On April 6, 2018, a coalition of biofuel producers wrote to Senator Chuck Grassley (R-IA) and Senator Joni Ernst (R-IA) urging them to reach out to President Trump to protect the Renewable Fuel Standard (RFS) program. EPA, under the direction of Administrator Scott Pruitt, recently provided a large oil refining company, Andeavor, with a hardship waiver. These waivers are typically given to small refineries producing less than 75,000 barrels per day that would suffer a “disproportionate economic hardship” from the costs of RFS compliance. Since Andeavor’s exemption was reported, Renewable Identification Number (RIN) prices have fallen significantly, questions have arisen regarding the legality of such an exemption for a large company, and doubt has been cast onto the future stability of the RFS program.
The producers’ letter states:
Based on the data that has been made public about 2016 exemptions, IRFA estimates that the 25 exemptions for 2017 likely equate to over one billion gallons of demand destruction taken directly from the 15-billion-gallon RFS level for last year. This represents an unprecedented attack on the RFS and the President’s commitment to defending the 15-billion-gallon level. The small refinery exemption provision of the RFS was clearly intended for small refiners who could prove disproportionate economic harm. Such waivers were, as one would expect, few and far between during the Bush and Obama Administrations. We are now seeing that Pruitt has weaponized the small refinery exemption provision in an effort to effectively render the RFS useless.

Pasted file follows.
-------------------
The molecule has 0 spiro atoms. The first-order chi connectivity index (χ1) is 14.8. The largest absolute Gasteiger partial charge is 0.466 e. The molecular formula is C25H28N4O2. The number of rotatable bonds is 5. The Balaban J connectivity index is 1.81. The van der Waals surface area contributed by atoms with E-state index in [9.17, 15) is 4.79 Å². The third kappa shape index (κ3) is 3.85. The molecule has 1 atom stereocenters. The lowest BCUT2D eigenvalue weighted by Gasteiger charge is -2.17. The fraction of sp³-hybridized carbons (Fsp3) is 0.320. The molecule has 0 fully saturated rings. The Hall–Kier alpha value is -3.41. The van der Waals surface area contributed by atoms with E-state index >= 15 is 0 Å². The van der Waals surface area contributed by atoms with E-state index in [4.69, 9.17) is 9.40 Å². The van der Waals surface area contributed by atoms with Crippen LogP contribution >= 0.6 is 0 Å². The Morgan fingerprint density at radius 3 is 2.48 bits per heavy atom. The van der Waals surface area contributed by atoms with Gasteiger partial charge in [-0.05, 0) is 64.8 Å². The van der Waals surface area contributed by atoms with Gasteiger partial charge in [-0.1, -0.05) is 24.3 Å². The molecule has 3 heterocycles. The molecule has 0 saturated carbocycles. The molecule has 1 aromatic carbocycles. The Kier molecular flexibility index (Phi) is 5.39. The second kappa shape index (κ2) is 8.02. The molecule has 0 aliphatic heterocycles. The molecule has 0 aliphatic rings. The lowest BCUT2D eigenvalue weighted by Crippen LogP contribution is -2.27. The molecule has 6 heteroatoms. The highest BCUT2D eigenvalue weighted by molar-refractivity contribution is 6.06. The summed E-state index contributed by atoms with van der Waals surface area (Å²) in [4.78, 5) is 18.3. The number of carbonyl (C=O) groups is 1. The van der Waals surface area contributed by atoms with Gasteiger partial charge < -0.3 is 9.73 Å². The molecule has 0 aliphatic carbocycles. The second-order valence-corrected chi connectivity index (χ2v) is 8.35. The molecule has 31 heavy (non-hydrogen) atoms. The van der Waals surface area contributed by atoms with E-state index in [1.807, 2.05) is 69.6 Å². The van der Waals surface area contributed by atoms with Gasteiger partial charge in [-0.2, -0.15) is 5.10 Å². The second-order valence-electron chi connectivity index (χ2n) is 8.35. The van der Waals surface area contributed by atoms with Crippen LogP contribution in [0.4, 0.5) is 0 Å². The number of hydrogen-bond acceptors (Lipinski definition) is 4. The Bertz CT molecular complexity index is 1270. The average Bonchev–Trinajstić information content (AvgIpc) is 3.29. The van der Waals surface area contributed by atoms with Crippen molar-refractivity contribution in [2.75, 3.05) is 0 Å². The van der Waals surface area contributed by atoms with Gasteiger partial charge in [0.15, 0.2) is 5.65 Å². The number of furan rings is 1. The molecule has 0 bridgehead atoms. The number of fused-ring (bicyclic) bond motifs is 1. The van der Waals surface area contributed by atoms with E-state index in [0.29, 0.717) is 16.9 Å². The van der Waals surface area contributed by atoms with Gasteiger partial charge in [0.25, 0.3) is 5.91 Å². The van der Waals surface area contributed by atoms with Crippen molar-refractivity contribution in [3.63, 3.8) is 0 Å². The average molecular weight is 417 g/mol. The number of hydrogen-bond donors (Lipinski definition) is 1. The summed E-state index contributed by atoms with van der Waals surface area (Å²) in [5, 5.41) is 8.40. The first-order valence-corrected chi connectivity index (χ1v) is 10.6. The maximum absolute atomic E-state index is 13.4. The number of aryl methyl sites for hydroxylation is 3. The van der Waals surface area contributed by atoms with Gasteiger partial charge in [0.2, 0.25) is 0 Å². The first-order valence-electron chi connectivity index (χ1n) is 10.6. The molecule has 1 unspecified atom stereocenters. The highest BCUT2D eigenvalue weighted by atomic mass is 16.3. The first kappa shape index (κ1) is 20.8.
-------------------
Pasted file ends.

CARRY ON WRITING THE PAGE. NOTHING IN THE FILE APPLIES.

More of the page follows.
In addition to concern over Andeavor’s hardship waiver, the biofuel producers also request that the senators push the President to refuse any waiver or price cap on RINs and order Administrator Pruitt to approve year-round E15 sales, increasing the amount of RFS credits generated and driving price of RINs down.